Lessons From Somatic Experiencing® (SE), “a body-awareness approach to healing trauma”1
Here are some tips, drawing largely from SE, that many are finding useful, as they respond to last week’s tornado. SE is being used in communities around the world, who have experienced natural disasters such as tornados, hurricanes and tsunamis, fires, etc. It is fast becoming one of the methods of choice for working with all categories of trauma (big ‘T’ and little ‘t’ trauma).
1. Where possible, stabilize your surroundings and get out of harm’s way.
First thing’s first, make sure you are out of harm’s way. Check in with loved ones, to see that they’re okay. If possible, work with others to stabilize the surroundings so further harm can be avoided.
2. Explore the new landscape as a way to re-orient to what’s new and what’s next.
This process of re-orienting is an important way to ‘take in’ what’s happened. Take your time. In so doing, you will be more likely to act with clarity, purpose and direction as the days unfold.
3. Engage in community efforts to reorganize and heal.
Human beings are genetically wired to reach for community after a natural disaster. Let biology support your process of recovery and get involved in any local efforts towards reconstruction and recovery.
4. Trust your body’s response to the event.
Trauma occurs in the nervous system, not in the event. Like all animals, our bodies have instinctual responses to emergencies that we call fight, flight or freeze. These responses are initiated automatically, like software programs that run in the ‘hardware’ of our nervous systems. When there is no longer an emergency, this intense survival energy needs to dissipate. Social conditioning tends to disallow this process and trauma symptoms may arise as a result.
A likely key to avoiding symptoms of trauma, lies in learning how our instinctual animal bodies naturally respond to emergencies and allowing these processes to unfold and resolve.
SE was developed by asking the question, “Why are animals in the wild, though threatened routinely, rarely traumatized? By understanding the dynamic that make wild animals virtually immune to traumatic symptoms, the mystery of human trauma is revealed.”2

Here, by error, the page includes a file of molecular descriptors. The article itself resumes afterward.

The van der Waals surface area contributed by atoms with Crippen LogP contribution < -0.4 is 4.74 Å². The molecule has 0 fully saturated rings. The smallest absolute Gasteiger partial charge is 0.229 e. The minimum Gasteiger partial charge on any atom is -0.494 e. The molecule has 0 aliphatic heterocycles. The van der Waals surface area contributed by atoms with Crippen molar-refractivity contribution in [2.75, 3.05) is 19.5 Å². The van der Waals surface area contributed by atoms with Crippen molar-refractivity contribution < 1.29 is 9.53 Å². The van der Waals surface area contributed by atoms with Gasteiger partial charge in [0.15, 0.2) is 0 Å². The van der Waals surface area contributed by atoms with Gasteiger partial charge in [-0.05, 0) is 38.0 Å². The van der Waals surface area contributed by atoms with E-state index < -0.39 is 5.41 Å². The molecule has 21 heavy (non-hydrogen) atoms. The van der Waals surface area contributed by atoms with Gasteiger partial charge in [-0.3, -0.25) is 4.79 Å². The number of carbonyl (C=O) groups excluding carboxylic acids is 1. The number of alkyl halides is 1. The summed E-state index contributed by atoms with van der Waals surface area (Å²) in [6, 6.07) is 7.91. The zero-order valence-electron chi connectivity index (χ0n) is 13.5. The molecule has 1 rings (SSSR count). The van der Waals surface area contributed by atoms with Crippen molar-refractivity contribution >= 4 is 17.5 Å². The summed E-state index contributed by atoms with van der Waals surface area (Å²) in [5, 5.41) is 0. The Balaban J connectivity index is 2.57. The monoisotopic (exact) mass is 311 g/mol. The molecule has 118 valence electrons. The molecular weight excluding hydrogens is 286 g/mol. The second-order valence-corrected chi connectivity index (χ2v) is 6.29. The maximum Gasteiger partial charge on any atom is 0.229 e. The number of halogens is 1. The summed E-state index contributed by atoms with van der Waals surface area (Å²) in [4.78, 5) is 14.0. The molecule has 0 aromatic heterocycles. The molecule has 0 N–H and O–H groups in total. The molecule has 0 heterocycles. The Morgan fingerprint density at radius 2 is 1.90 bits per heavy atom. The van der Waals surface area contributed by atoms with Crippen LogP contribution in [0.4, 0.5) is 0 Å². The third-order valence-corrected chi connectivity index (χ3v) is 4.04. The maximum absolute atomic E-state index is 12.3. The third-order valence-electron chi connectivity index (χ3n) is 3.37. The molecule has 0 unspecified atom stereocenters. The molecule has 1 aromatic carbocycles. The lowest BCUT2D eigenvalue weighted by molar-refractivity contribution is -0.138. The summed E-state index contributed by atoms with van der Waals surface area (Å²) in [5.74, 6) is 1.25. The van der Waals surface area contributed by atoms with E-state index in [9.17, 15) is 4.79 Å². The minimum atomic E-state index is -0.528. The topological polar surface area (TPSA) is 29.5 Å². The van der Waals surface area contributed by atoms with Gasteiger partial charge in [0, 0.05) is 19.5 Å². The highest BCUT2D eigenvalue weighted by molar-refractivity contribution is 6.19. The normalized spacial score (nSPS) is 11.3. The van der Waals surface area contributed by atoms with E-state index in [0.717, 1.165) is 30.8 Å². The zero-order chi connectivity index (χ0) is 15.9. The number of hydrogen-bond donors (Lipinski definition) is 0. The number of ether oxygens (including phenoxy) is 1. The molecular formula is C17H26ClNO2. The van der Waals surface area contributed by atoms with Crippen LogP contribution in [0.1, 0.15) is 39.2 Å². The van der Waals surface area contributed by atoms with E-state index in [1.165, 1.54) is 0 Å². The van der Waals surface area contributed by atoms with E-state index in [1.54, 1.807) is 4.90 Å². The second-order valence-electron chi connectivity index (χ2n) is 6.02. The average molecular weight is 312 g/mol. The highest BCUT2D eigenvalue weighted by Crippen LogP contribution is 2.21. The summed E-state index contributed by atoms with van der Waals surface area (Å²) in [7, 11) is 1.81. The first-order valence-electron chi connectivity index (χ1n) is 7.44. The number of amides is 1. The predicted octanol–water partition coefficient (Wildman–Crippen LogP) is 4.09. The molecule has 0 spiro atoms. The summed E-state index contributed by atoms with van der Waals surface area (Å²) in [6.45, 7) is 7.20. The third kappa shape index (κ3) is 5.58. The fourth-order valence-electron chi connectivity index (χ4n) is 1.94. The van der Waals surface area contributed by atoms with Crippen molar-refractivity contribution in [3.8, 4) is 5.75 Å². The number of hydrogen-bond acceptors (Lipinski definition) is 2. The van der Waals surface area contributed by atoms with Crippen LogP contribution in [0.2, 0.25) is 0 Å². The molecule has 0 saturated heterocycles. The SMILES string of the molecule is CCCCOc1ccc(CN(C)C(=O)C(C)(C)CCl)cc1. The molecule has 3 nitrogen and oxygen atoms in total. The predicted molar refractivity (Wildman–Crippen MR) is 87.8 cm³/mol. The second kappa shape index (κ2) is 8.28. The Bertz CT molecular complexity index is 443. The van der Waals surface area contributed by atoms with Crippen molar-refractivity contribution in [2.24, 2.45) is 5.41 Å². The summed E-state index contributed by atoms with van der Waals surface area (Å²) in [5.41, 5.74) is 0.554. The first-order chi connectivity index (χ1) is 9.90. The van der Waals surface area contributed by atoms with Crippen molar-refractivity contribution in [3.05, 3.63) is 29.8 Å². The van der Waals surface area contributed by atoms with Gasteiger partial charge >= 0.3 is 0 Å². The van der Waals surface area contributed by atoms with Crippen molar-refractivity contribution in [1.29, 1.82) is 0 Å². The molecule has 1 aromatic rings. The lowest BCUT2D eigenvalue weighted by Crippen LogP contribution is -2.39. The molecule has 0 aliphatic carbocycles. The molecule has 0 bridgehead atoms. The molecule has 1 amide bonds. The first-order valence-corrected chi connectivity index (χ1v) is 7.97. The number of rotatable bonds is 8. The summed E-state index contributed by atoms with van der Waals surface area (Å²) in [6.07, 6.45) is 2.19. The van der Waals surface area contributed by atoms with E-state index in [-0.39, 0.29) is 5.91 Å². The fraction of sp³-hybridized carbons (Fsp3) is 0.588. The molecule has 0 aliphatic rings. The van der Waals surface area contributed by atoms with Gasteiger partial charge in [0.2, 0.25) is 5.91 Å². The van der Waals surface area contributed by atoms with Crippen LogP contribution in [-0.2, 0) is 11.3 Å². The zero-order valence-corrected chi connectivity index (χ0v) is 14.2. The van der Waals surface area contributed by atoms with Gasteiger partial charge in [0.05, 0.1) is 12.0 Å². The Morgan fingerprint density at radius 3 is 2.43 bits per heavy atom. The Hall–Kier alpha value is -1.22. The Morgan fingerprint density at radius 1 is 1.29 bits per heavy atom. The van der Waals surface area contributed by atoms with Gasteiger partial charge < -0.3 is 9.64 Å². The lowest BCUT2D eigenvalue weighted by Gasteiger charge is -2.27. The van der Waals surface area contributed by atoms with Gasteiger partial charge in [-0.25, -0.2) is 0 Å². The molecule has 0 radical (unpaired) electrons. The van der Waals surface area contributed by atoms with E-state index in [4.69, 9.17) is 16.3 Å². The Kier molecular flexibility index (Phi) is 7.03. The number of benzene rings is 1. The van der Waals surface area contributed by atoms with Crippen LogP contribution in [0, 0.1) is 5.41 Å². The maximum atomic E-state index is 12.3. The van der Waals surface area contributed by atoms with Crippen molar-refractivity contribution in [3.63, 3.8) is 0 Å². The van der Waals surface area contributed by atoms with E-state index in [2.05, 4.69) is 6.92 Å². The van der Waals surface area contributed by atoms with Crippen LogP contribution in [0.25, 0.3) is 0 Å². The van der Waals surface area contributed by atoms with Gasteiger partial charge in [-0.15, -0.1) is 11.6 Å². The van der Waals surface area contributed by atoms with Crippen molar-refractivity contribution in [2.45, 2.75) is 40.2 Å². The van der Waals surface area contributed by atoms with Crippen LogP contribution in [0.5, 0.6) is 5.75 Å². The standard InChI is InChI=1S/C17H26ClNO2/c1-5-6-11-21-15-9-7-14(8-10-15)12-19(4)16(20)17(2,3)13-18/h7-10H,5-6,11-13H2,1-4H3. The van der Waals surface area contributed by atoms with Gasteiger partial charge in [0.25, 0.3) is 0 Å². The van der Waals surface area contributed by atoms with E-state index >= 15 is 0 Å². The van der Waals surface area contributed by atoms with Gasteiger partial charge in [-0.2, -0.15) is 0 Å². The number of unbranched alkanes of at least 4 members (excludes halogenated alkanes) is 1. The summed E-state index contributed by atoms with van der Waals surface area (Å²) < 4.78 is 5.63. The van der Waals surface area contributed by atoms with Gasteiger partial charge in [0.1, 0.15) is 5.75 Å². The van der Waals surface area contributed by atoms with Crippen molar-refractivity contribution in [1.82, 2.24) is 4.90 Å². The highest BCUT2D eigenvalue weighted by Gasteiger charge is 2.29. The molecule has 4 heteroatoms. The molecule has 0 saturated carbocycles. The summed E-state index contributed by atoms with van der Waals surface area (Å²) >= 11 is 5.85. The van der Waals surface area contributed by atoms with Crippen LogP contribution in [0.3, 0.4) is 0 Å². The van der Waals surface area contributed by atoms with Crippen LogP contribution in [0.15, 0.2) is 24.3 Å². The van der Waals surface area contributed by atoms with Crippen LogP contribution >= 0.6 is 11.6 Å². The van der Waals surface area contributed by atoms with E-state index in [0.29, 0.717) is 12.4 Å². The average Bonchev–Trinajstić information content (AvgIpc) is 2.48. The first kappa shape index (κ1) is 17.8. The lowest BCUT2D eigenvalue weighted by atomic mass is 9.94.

5. Make choices that are calming for your nerves.
And slow everything down. The process of integrating a shocking, or traumatic event takes time. So while you may think you are ready to move as quickly as you did prior to the event, your nervous system actually needs lots of time doing very little, in order to process what happened.
When possible, choose friends and activities that you find soothing. Slow, deep breathing may help alleviate anxiety. Laughter can do the same. Things that bring you a sense of peace or joy may help to stabilize your nerves in a way that helps the process of recovery.
6. Give yourself a break from viewing images of the event.
Watching repeated images of the disaster/traumatic event in the media could deepen your experience of the event and its impact. Give yourself a break.
7. Find ways to tell, or creatively express your story.
Finding ways to tell your story to a compassionate audience may be important. It’s also a good way for communities to begin the process of knitting back together after the devastation of a natural disaster. It may be a doorway for deepening an existing relationship, restoring or sparking a new one. If you don’t have ready access to people, write your story down, or express it artistically with clay, paint, markers or some other expressive medium.
8. When strong emotions are evoked, find social connections that are soothing.
Encountering the full power of nature can be an extremely humbling experience, leaving you feeling small and insignificant in the world. It can cause you to re-evaluate core belief systems and the very structure of your life. Primal emotions such as terror and rage are natural responses. Finding someone to talk to who is compassionate and trustworthy, can be helpful.
9. If you have spiritual beliefs, now is a good time to reconnect with and practice them.
Extraordinary acts of nature can shake our trust in the world. Feeling betrayed by the ‘powers that be’ (whatever your word for it) is a common response. This could be a good time to connect with your spiritual community, mentors, practices and beliefs.
10. Sometime, asking for help is the right thing to do.
As if the tornado isn’t enough to deal with. A fresh, newly traumatic experience has a way of bringing forward old, unresolved wounds. Should you choose, it could be an opportunity to heal. Working with the most recent event therapeutically can help to build the exact skills and awareness necessary for successfully healing more difficult traumas of the past. Finding someone to talk to can help.
1 Somatic Experiencing Trauma Institute, http://www.traumahealing.com
2. Peter Levine, “Healing the Tiger”, North Atlantic Books, Berkeley, CA, 1997.